From business leaders and technologists, the radar has changed over recent years, with realisation that data is the new gold, protecting data more challenging and critical than ever, while being able to meet the processing demands in an affordable and equitable manner has proven more challenging than expected. Over recent years assumption was that cloud computing would simply meet all these needs as the panacea solution. However, the reality proved that even the cloud providers are challenged and constrained with limits of technology when it comes to meeting the demands of today’s market.
I was therefore impressed to see how Intel has innovated (again), providing a leap to meeting and supporting these market needs through introduction of their 4th Generation Intel® Xeon® Scalable processors. It is the first CPU to incorporate high bandwidth memory accelerators onto the processor itself, and has the most built-in accelerators of any CPU on the market, taking a workload-first approach to innovation.
The acceleration techniques Intel has applied free up processing cores for more general-purpose tasks, leading to greatly improved workload performance as well as parallel gains in power efficiency. This allows developers to optimise to even greater heights through utilisation of the Intel® oneAPI Tools, allowing coding directly to utilise the new processor’s efficiencies and to unleash maximum performance gains at the core.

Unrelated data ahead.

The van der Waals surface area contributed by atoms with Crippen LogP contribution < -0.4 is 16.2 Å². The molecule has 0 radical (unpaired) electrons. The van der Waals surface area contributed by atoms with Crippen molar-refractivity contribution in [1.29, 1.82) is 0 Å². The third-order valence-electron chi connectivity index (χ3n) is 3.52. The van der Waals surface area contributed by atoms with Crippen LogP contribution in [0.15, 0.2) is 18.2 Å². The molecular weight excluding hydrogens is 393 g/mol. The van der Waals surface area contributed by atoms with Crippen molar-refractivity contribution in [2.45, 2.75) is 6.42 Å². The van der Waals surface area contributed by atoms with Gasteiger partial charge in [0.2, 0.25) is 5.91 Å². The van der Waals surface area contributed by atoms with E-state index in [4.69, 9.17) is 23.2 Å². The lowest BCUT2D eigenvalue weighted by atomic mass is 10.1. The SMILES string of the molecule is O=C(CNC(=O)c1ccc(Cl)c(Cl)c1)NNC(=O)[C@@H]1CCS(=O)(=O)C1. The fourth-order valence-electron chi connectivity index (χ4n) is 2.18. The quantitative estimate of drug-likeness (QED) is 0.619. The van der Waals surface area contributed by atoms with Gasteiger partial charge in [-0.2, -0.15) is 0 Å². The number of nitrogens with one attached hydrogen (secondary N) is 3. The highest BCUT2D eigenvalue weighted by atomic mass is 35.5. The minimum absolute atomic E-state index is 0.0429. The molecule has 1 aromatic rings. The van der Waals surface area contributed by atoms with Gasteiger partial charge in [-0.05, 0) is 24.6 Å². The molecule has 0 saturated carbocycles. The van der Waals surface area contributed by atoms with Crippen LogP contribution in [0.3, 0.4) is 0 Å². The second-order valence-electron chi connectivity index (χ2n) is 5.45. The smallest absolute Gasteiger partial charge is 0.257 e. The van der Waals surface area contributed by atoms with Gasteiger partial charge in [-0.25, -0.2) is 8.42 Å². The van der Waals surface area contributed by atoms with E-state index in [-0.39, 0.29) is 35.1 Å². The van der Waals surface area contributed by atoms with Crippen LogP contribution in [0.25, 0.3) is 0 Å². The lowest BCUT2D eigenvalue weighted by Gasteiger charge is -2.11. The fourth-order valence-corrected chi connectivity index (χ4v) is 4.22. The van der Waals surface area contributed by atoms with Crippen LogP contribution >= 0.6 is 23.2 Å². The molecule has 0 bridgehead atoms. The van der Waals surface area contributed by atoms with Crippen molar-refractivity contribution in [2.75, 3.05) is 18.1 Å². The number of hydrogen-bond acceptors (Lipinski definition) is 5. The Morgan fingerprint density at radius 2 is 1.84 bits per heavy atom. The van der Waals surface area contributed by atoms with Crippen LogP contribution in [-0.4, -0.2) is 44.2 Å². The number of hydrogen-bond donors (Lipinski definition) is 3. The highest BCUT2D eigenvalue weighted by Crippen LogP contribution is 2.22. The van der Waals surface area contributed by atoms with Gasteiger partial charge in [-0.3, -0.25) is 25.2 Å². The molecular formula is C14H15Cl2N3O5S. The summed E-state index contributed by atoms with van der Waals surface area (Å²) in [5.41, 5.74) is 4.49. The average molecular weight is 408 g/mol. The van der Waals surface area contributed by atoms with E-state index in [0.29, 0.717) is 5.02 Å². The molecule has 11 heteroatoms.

Remote working, 5G, and exponential increases in data and analytics required these breakthroughs in memory bandwidth and performance to facilitate the underlying infrastructure requirements needed to allow us to continue the innovation and customer service path the market has laid out.
Cloud computing and remote access has peaked the criticality for data security and the way that the Intel Xeon processor allows technological separation between the workloads and the cloud provider (the workload owner can encrypt and maintain security key control), which means traditional workloads can be migrated to the cloud with even greater confidence. I have been in a wide range of discussions over recent years where legacy workloads were blocked or delayed from advantageous cloud shifts due to legitimate security concerns (provoked by GDPR, increased public breaches and consumer concerns over their data) within the business. Intel’s hardware-level security and programs such as Intel Confidential Computing will enable such projects to become un-barriered and to change the landscape offering from cloud partners to their clients. This will become particularly prevalent in projects in healthcare, government and financial services.